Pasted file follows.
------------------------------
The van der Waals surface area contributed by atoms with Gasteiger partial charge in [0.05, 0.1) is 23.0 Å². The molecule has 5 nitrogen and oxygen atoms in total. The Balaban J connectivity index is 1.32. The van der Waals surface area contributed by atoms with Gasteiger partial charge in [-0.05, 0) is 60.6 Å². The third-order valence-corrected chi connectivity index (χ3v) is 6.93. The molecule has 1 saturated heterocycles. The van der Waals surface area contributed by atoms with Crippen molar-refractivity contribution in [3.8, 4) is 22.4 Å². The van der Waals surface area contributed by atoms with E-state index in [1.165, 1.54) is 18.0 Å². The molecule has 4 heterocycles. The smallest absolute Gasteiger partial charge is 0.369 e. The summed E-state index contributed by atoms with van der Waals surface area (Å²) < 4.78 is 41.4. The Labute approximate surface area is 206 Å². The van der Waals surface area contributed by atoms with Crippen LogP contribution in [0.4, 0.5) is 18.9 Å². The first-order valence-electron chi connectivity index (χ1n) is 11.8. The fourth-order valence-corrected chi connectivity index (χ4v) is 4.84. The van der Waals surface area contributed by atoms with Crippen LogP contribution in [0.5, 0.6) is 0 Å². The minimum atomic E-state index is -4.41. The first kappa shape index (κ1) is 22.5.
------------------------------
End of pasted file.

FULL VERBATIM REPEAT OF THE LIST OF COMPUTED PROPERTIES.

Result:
The van der Waals surface area contributed by atoms with Gasteiger partial charge in [0.05, 0.1) is 23.0 Å². The molecule has 5 nitrogen and oxygen atoms in total. The Balaban J connectivity index is 1.32. The van der Waals surface area contributed by atoms with Gasteiger partial charge in [-0.05, 0) is 60.6 Å². The third-order valence-corrected chi connectivity index (χ3v) is 6.93. The molecule has 1 saturated heterocycles. The van der Waals surface area contributed by atoms with Crippen molar-refractivity contribution in [3.8, 4) is 22.4 Å². The van der Waals surface area contributed by atoms with E-state index in [1.165, 1.54) is 18.0 Å². The molecule has 4 heterocycles. The smallest absolute Gasteiger partial charge is 0.369 e. The summed E-state index contributed by atoms with van der Waals surface area (Å²) < 4.78 is 41.4. The Labute approximate surface area is 206 Å². The van der Waals surface area contributed by atoms with Crippen LogP contribution in [0.4, 0.5) is 18.9 Å². The first-order valence-electron chi connectivity index (χ1n) is 11.8. The fourth-order valence-corrected chi connectivity index (χ4v) is 4.84. The van der Waals surface area contributed by atoms with Crippen LogP contribution in [0.5, 0.6) is 0 Å². The minimum atomic E-state index is -4.41. The first kappa shape index (κ1) is 22.5.